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    i have found a few websites that may be able to help you out with the analogies in physics sectoin of phy 6

    capacitor discharge and radioactive decay - http://www.nelsonthornes.com/seconda...elds_20_29.pdf

    electric and gravitational fields - http://www.s-cool.co.uk/topic_quickl...s=&ebl=&elc=13

    springs and capacitors - http://www.s-cool.co.uk/topic_quickl...s=&ebl=&elc=13

    and this should help with teh accelerators etc - http://www.asa2physics.co.uk/pages/Unit_6_Synthesis/
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    (Original post by MrRW)
    i found this - http://www.thestudentroom.co.uk/arch.../t-116999.html

    its just that it goes on to say about springs in parrallel etc which we havent leanrt about and i cant c on the syllabus but i know about capacitors is parrallel etc.

    but on the phy 6 syllabus it mentions the comparisons but focuses on energy stored and f=kx and v=Q/C
    it is on our syllabus but you may not get the questions as straight forward as that. It's still the same thing though, just make sure you get some good practice on phy6 past papers and you should be ok.
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    Learn everything we've ever done or not?
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    i dont think we need phy 3 but just baout everything else, yes.
    I am having difficulty finding info on the conervation of mass energy, if anyone has any good links please let me know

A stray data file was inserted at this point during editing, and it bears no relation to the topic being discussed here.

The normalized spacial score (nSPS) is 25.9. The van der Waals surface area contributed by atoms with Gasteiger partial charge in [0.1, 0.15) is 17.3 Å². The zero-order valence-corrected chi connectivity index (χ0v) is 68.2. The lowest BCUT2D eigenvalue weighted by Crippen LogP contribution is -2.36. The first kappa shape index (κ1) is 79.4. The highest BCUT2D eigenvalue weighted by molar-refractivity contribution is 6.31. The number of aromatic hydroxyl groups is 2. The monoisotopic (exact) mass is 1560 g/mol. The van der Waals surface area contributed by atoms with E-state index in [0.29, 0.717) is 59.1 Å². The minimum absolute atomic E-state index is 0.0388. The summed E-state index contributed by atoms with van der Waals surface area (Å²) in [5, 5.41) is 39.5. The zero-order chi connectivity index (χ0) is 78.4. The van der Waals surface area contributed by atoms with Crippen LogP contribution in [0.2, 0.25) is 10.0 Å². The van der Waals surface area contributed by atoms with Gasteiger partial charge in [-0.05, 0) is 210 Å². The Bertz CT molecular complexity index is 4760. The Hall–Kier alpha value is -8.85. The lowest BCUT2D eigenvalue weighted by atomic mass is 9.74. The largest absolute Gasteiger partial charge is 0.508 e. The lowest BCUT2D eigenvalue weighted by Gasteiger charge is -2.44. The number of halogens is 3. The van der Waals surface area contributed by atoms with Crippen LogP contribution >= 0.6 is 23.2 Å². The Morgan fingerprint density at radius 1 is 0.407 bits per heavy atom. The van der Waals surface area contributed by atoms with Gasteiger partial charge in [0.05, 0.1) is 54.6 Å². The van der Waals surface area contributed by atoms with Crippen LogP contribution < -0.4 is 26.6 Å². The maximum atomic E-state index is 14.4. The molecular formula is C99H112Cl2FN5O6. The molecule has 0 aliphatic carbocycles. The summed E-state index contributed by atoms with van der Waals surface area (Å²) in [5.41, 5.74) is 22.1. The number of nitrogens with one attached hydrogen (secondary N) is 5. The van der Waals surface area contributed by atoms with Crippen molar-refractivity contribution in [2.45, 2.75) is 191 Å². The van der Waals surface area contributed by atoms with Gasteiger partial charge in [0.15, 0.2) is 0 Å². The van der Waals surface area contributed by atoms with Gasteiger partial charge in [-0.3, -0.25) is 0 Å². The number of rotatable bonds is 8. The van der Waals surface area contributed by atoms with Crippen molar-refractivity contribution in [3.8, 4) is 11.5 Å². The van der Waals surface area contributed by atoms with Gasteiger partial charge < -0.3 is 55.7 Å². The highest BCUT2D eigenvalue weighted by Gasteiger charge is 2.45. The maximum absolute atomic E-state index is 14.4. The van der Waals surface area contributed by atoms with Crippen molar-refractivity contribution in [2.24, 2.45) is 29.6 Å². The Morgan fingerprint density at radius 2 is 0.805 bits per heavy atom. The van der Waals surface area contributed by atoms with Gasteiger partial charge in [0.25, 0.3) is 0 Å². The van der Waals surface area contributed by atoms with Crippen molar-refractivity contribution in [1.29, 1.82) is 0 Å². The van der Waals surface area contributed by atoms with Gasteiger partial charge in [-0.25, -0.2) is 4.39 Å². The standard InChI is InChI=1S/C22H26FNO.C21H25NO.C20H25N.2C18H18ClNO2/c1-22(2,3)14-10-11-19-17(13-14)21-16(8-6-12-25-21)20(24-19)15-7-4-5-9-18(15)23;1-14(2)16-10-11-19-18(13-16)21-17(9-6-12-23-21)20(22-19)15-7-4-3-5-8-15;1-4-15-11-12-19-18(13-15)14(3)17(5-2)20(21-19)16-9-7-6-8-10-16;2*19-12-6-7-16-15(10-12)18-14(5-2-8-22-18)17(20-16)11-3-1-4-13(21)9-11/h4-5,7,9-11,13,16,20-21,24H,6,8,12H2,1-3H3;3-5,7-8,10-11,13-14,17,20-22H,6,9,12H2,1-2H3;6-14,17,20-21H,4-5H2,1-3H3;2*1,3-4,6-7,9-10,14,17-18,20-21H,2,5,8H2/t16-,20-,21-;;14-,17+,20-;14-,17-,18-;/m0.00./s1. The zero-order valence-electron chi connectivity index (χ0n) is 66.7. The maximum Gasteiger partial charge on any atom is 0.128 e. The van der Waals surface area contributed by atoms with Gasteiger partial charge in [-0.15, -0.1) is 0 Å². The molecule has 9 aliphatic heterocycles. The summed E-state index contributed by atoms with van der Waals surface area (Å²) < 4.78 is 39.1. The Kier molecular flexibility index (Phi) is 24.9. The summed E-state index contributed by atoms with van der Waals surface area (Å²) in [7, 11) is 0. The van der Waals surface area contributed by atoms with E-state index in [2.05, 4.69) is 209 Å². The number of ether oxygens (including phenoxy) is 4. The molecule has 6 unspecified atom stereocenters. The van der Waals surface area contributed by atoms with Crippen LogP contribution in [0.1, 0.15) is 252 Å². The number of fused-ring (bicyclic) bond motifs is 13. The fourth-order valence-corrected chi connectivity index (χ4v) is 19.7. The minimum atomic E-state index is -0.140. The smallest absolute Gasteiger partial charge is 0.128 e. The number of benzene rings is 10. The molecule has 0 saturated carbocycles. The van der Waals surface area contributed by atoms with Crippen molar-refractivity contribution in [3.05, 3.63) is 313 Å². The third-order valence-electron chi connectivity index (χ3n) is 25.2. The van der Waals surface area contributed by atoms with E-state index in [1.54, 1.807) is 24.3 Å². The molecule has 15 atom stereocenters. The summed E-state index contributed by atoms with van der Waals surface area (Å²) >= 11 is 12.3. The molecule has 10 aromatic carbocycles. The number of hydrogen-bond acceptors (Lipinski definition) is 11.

thanks
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    You mean dE=Dmc^2?
    You dont really need to know that much.
    You should learn the structure of basic elements like helium (ie 2proton, 2neutons + 2 electons), lithium (7 nucleon number, 2 proton number) etc.
    Also, from PHY1, mass of nucleons are 1u, and electron is 1/1800u.
    You sometimes have to find the combined mass of helium atom for example, to complete the questions. so mass = 4u, and convert into kg.

    Oh yeah, when something has been SINGLY ionised it loses one electron.
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    thanks
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    all you need to know really is ΔE=Δmc^2 (not d or D this is confusing)
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    i think by the d he ment delta ( the little triangle thing meaning change in ... )
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    can someone explain how a van de graaff acelerates particles, and any thing else we need to know about them
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    How much is the synoptic paper worth as a percentage of the A level in total?
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    20%!
    • Thread Starter
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    (Original post by Imaad)
    can someone explain how a van de graaff acelerates particles, and any thing else we need to know about them